Well?????, you say...where the heck have you been?
I have been MIA, since June, I know. I apologize to all those who wrote me and I have yet to get back to. I am back now. I have had a #*!$) of a summer. New job, new relationship, massive family in town, out of town on vacation and I don't know what other excuses I can throw at you, but please add in any others you can think of.
The good news is, despite blog neglect, and moderate garden neglect, the garden is doing really quite well. Particularly since it hasn't been below 90 degrees during the day since the last time I wrote in May, and I refuse to water regularly when I should because I've been so exhausted every day when I get home. Plus its still 90 degrees out with a dew point of 85, and even 5 seconds out there with the hose equals a total sweatbath. It apparently still doesn't matter, they are all still alive save for 1 pot which for a few weeks failed to drain adequately, and boom. Everything dead. Yet another example that overwatering can kill something 8.7x as fast as underwatering can.
I have learned some more from my first hot season as a gardener in the south.
1)Do not plant stuff that only blooms in the summer. You *might* see it from your window but you will never get to enjoy it. I am going to spend next spring and this fall replacing some of these plants.
2)Beebalm is really mildewy.
3)David Phlox is awesomely NOT mildewy. Even though it is right beside the beebalm, it is perfectly fine. I am buying more next spring.
4)I have a major ivy problem. If I were to leave the garden untended for 2 years, I am 100% sure that it would be entirely, ENTIRELY covered and coated with ivy. I also have a passionflower vine and some other vine problem. Oh, and the jasmines, which I actually planted, are slowly trying to permanently shut the gate. Vines do really well here.
5)Full sun, in this climate, means death to most things. (not vines) Full Sun plants need partial shade. The prettiest part of my garden this spring is the hardest part to keep looking 'alive'. Angelonia seems to be thriving, but even the knockout roses are looking parched constantly. There will be a lot more angelonia in my garden in those spots.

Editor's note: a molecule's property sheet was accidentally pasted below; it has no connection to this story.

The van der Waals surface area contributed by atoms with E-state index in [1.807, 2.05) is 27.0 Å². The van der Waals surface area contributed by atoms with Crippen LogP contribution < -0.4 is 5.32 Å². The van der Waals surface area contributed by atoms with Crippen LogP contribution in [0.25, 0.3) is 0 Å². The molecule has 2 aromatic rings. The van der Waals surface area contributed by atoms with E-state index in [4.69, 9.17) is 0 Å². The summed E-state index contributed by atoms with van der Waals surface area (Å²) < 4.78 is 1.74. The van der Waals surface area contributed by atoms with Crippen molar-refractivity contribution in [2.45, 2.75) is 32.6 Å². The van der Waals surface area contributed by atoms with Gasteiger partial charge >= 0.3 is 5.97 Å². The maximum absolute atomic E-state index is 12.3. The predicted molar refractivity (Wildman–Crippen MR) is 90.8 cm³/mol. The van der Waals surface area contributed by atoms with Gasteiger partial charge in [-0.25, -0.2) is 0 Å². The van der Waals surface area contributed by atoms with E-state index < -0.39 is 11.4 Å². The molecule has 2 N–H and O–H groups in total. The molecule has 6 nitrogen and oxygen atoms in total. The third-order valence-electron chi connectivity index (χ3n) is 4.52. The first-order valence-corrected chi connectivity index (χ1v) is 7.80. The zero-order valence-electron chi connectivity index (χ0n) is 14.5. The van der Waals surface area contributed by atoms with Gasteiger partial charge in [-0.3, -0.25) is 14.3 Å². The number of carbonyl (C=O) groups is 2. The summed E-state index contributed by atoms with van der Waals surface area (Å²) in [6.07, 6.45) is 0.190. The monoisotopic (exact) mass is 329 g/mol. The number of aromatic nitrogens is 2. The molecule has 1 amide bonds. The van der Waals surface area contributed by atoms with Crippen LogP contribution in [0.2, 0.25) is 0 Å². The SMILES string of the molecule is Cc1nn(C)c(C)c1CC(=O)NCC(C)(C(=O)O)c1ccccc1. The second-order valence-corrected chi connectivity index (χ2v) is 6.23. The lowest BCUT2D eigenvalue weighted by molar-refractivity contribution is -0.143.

6)While I haven't purchased any new roses, when they go on sale here in October, I'm getting some more. They really are awesome plants. My MAC rose (Madame Alfred Carrere) which was one stick and 4 leaves when I mail ordered it from Antique Rose Emporium in May, actually bloomed. It is in a spot which I frequently ahem, forget, to water, and though it looks wilty during the day, it still is growing like a weed with rosebuds on it. I have yet to: a)fertilize it, b)train it, c)spray it for any pests, or d)do anything really at all to it, and yet it is thriving. It has grown 4 feet in 2 months of intense neglect.
7)It pays to pay attention to your plants, and when you take 2 weeks off because you are so busy you don't even have time to go to the bathroom, things like 'tiny bugs coating 100% of both sides of your elephant ear plants' happen with disastrous effects. Then, probably too late, you go to spray them with something, anything that will get rid of the bugs that are now crawling up your arm, and you find that some neighbor has decided your insecticide was too good to pass up from the backyard potting bench, and stole it. While leaving a $50 ceramic pot sitting there. I guess when ya gotta have bug spray, ya gotta have it. Anyhow. My elephant ear (colocasia) is looking a bit compromised. Its only been a week since this happened, so hopefully there will be recovery.
Okay, well here's a pic of the garden :) I'll be writing more regularly again because my schedule has returned to 'somewhat' normal. And I'll be visiting everyone's blogs again with my new found time. I started last night! Missed ya'll.
Weekend Mosaic workshop with Stone Art
5 hours ago